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The Prince Charles Hospital

In The Beginning Was the Bush

The dark mass of Beneke's Bush looms behind the accoutremens of 21st Century society. It has been here since time begun while the latter just arrived yesterday, and will probably be changed or gone tomorrow.

For thousands of years the site of the hospitals was the home of the indigenous people of the Turrbul Tribe. They took what they needed to live and nothing more, they were very successful at sustainable living. They prospered and the land prospered.

When the Europeans arrived they brought a different system of of living which exploited the land and, in the short run, gave them a good standard of living. In the latter part of the 20th Century many people became aware that the system was not sustainable and started to do something about changing our wasteful lifestyle.

One of these changes was to try and preserve something of the remaining bushland in the area. The result has been the development of Beneke's Bush in the grounds of the Chermside Hospital Complex.

The 1864 Survey of the Downfall Creek Area


The map shows the N/S roads of Gympie and Webster while the E/W roads are Hamilton and Rode. The blocks which the hospital grounds are inside the black border and were acquired by the government in the 1940s.

In 1864 Edgar Huxtable was employed by the Colonial Government of Queensland to survey the present site of Chermside and surrounding areas. The first land sales were held in 1866 and others followed. The names of the original buyers, along with size of their blocks, are recorded on the Moreton 20 Chain Map Sheet No. 8b published 1888 by the Surveyor General's Office.

The site of The Prince Charles and Holy Spirit Hospitals is bounded by Hamilton Road to the North, Rode Road to the South and Webster Road to the West. It consists of Blocks Nos. 541, 540, 539, 538, 537, 531 and 542 totalling 90 acres 1 Rood 5 Perches (36.6 Ha)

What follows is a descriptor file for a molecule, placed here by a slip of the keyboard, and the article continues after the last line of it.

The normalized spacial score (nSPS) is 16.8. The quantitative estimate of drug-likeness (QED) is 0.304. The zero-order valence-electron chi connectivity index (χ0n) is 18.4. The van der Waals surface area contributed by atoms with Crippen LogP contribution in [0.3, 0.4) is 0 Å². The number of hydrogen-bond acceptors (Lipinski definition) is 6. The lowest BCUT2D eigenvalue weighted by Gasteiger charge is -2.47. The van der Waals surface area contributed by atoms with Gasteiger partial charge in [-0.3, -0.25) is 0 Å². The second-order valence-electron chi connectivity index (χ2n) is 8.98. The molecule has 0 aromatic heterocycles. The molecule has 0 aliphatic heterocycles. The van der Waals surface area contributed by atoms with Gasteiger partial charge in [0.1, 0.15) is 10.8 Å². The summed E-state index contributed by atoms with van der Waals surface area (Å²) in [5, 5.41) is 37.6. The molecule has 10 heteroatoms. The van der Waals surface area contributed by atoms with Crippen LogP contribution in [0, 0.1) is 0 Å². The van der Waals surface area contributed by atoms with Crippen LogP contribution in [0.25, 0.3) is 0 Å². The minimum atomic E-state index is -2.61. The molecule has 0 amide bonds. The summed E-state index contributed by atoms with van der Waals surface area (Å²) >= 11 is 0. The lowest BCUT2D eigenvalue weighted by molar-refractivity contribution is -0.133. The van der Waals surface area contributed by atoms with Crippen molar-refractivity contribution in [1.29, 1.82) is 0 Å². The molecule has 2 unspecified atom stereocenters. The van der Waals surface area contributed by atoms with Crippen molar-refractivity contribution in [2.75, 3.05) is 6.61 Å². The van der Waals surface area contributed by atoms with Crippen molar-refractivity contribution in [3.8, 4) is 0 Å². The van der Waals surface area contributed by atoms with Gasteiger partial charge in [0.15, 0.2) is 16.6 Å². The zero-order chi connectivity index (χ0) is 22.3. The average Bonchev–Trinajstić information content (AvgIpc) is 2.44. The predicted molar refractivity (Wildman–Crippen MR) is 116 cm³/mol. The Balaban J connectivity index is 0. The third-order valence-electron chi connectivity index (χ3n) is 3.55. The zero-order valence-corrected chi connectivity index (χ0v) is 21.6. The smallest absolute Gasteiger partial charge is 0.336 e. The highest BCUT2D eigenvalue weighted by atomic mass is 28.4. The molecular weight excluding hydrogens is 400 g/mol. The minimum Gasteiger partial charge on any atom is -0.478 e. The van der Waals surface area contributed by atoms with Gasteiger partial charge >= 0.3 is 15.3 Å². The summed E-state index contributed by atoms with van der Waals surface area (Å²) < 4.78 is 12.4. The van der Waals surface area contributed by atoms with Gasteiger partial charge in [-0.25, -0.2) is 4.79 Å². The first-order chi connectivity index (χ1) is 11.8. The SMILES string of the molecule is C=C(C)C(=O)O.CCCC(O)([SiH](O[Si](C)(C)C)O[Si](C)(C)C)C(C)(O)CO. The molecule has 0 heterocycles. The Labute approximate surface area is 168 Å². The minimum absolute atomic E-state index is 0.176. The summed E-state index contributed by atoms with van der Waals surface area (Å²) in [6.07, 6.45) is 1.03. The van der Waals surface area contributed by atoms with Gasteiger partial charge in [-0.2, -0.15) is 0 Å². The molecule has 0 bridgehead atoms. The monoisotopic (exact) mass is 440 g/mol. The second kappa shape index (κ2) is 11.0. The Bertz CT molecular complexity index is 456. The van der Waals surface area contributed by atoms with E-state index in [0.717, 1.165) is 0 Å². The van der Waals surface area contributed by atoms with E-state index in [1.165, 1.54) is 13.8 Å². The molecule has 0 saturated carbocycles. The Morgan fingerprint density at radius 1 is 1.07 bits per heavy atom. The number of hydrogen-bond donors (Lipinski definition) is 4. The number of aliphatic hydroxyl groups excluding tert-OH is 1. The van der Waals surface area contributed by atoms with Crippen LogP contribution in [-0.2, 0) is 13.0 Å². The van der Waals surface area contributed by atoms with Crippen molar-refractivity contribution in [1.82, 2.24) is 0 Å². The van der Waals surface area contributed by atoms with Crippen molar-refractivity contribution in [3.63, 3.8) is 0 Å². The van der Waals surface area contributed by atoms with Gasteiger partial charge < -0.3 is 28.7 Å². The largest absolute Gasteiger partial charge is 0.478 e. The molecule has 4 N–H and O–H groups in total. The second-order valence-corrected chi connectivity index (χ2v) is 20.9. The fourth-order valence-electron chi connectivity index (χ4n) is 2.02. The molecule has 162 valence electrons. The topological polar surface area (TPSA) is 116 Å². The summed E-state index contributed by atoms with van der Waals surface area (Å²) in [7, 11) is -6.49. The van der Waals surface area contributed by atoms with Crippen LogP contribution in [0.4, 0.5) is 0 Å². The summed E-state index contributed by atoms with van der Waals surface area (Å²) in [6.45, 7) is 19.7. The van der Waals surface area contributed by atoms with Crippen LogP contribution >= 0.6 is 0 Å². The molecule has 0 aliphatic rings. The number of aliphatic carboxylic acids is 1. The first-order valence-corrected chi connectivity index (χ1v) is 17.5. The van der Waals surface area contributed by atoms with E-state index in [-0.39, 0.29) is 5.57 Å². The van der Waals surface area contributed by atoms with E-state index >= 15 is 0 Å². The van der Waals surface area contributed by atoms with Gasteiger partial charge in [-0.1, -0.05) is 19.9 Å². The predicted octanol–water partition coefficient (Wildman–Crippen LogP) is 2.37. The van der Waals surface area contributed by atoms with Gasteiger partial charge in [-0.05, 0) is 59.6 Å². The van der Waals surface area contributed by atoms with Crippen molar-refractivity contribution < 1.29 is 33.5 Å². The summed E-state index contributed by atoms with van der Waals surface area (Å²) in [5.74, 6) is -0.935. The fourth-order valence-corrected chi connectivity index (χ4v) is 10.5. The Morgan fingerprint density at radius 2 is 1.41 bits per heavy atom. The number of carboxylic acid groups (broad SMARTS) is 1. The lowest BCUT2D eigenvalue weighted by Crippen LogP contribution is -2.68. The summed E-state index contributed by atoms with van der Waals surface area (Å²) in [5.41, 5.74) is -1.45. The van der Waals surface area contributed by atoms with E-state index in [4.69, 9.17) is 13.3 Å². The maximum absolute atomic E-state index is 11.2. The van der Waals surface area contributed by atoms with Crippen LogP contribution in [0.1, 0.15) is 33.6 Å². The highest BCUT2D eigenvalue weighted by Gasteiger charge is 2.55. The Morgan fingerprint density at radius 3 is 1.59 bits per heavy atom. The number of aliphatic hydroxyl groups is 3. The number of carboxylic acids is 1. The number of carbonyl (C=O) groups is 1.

1866 The First Buyers of Land on the Site of the Hospitals


Some of the early buyers were speculators and never intended to settle on the land. This means that the person whose name appears on the individual block may not have even seen it let alone occupy it.

The two blocks Nos. 540 & 541 were bought by J. Patterson who probably was the first shopkeeper in Downfall Creek. His shop was on Gympie Road near Banfield Street on the site of the present Green Motel. He probably never farmed the blocks.

James Cockle, who bought Nos. 539 & 542 could have been Sir James Cockle, First Chief Justice of Queensland from 1863 to 1879. If so then he was not the first member of the judiciary to buy land as Justice Lutwyche, also of the Supreme Court, bought a lot of land in the Kedron area and built a grand manorial house.

So far nothing is known about T F & B W Wells who bought blocks 538, 537 and 531.

1909 Fred & Blanch Staib - Small Part Time Farmer - 37 acres + House Blocks.


The circle in the top right corner of the above map is the round-about at the intersection of Hamilton and Webster Roads.

The Staib farm was 37acres in size which was a common size for the Downfall Creek Chermside area. The blocks along Hamilton Road were about an acre in size; each was owned separately.

The small house on Webster Road was the first one they built in about 1909 using timber from their block. The other larger house was built in 1927and much of the materials came from the old Kedron Shire Chambers. According to Tom Hamilton's Diary 14-8-1926, Fred Staib paid 197 pounds 10 shillings ($395) for the building which he demolished. This was a large sum for the time but the quality of the material would have been good and very hard.

The Staib property extended along Hamilton Road from Webster Road to Farnell Street with gates opening on to all these roads.

Unfortunately the land was not very good and was mainly used for grazing. The best part would have been the small block occupied by Grannie Staib in the north east section of block 542 where Downfall Creek washed silt over the area in flood time. The two dams were the only water supply for the animals as the farm had no access to the creek.

The small cultivation area grew beans, peas, watermellons for sale while corn was grown as cattle fodder.

Fred continued to work as a labourer and then in the tanneries such as the nearby Packer's tannery, Gallagher's tannery at Kedron and Granlind's at Kelvin Grove; he was skilled roller of cattle hides. Later he was able to work full time on the farm but during droughts he would return to the tannery to supplement his diminished income.